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Saturday, July 08, 2006

Diet Requirements for Cancer

Achieve and maintain a healthy weightObesity is associated with a marked increase in colorectal cancer, and some hormone-dependent cancers, such as breast and endometrial cancers.
Eat more fruit and vegetablesAt least five portions of fruit and veg a day can reduce the risk of many different types of cancer. The exact reason for this is unknown, but it may be related to their fibre content, vitamins and minerals, other plant chemicals such as flavonoids, or the combination of all these nutrients. Vitamin and mineral supplements may be a useful addition to the diet for some people, but they aren't a substitute for fresh fruits and vegetables.
Eat more fibreOn average, most people need to eat about 50 per cent more fibre than they currently do to meet the recommended intake of 18g per day. Fibre is important to increase stool weight, which enables waste to pass easily from the body. Cancer of the large bowel is the second most prevalent cancer in the UK, affecting one in eight people. By increasing stool weight by 25 per cent, the incidence of this disease could be reduced by up to 15 per cent in Britain.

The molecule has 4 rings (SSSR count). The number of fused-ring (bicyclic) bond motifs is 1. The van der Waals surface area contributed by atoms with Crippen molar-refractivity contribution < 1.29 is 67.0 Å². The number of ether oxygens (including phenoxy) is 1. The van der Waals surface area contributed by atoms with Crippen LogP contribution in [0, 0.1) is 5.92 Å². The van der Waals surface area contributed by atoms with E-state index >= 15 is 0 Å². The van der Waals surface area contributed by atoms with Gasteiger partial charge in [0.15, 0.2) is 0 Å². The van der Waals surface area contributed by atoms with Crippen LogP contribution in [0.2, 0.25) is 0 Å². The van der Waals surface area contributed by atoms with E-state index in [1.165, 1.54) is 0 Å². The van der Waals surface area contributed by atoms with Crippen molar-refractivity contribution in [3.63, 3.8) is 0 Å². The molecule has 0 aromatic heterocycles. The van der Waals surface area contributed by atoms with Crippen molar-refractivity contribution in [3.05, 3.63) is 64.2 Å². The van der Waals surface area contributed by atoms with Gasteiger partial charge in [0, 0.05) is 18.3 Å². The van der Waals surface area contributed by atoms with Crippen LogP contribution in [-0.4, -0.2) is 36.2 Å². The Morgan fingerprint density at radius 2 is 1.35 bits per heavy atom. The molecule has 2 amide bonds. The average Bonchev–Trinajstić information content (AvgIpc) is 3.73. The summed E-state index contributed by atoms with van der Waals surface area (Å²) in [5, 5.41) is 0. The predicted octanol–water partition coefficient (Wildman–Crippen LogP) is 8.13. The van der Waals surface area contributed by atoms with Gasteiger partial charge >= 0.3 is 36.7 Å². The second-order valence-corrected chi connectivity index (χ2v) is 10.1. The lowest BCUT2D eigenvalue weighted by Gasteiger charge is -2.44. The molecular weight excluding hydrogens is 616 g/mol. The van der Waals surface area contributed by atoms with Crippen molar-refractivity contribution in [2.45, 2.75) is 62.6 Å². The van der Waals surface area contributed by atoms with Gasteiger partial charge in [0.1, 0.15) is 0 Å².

Eat less fatA high-fat diet is linked to an increased risk of colorectal cancer. (See the advice on fat intake in the cardiovascular section).
Drink alcohol in moderationExcessive intake of alcohol has been linked with an increased risk of cancer of the mouth, liver and throat. Limit your intake to no more than two to three units a day and try to have two or three alcohol free days each week..
Anti-cancer dietsThere are a range of so called anti-cancer diets which claim to prevent or even cure cancer. Often these diets recommend excluding whole groups of foods and are not supported by scientific evidence. Before considering following any diet which claims to prevent or cure disease consult your GP or a Regsitered Dietitian.


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